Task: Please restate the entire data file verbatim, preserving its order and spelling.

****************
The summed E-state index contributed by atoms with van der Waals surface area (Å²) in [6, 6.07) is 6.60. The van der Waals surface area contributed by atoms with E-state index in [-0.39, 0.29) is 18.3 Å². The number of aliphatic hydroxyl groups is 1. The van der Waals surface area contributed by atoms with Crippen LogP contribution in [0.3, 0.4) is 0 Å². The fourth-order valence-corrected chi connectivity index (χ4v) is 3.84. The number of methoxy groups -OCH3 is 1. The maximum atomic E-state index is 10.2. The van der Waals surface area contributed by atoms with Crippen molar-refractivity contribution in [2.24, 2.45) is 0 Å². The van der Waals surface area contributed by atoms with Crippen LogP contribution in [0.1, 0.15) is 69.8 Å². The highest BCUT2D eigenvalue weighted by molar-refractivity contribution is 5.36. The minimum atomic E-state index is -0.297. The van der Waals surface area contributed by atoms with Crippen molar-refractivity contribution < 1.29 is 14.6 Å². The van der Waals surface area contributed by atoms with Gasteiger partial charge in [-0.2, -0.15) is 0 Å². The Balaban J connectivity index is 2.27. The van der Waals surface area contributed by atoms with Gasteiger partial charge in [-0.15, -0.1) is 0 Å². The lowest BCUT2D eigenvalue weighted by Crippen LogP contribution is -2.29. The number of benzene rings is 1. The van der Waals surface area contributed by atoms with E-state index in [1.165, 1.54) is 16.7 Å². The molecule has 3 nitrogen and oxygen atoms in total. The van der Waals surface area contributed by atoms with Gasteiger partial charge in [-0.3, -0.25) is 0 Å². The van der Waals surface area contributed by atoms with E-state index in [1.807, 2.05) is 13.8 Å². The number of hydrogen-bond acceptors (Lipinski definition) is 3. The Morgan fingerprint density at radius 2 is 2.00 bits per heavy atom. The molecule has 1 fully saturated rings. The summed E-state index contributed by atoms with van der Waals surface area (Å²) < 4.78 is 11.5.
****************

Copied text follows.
The summed E-state index contributed by atoms with van der Waals surface area (Å²) in [6, 6.07) is 6.60. The van der Waals surface area contributed by atoms with E-state index in [-0.39, 0.29) is 18.3 Å². The number of aliphatic hydroxyl groups is 1. The van der Waals surface area contributed by atoms with Crippen LogP contribution in [0.3, 0.4) is 0 Å². The fourth-order valence-corrected chi connectivity index (χ4v) is 3.84. The number of methoxy groups -OCH3 is 1. The maximum atomic E-state index is 10.2. The van der Waals surface area contributed by atoms with Crippen molar-refractivity contribution in [2.24, 2.45) is 0 Å². The van der Waals surface area contributed by atoms with Crippen LogP contribution in [0.1, 0.15) is 69.8 Å². The highest BCUT2D eigenvalue weighted by molar-refractivity contribution is 5.36. The minimum atomic E-state index is -0.297. The van der Waals surface area contributed by atoms with Crippen molar-refractivity contribution < 1.29 is 14.6 Å². The van der Waals surface area contributed by atoms with Gasteiger partial charge in [-0.2, -0.15) is 0 Å². The Balaban J connectivity index is 2.27. The van der Waals surface area contributed by atoms with Gasteiger partial charge in [-0.15, -0.1) is 0 Å². The lowest BCUT2D eigenvalue weighted by Crippen LogP contribution is -2.29. The number of benzene rings is 1. The van der Waals surface area contributed by atoms with E-state index in [1.165, 1.54) is 16.7 Å². The molecule has 3 nitrogen and oxygen atoms in total. The van der Waals surface area contributed by atoms with Gasteiger partial charge in [-0.3, -0.25) is 0 Å². The van der Waals surface area contributed by atoms with E-state index in [1.807, 2.05) is 13.8 Å². The number of hydrogen-bond acceptors (Lipinski definition) is 3. The Morgan fingerprint density at radius 2 is 2.00 bits per heavy atom. The molecule has 1 fully saturated rings. The summed E-state index contributed by atoms with van der Waals surface area (Å²) < 4.78 is 11.5.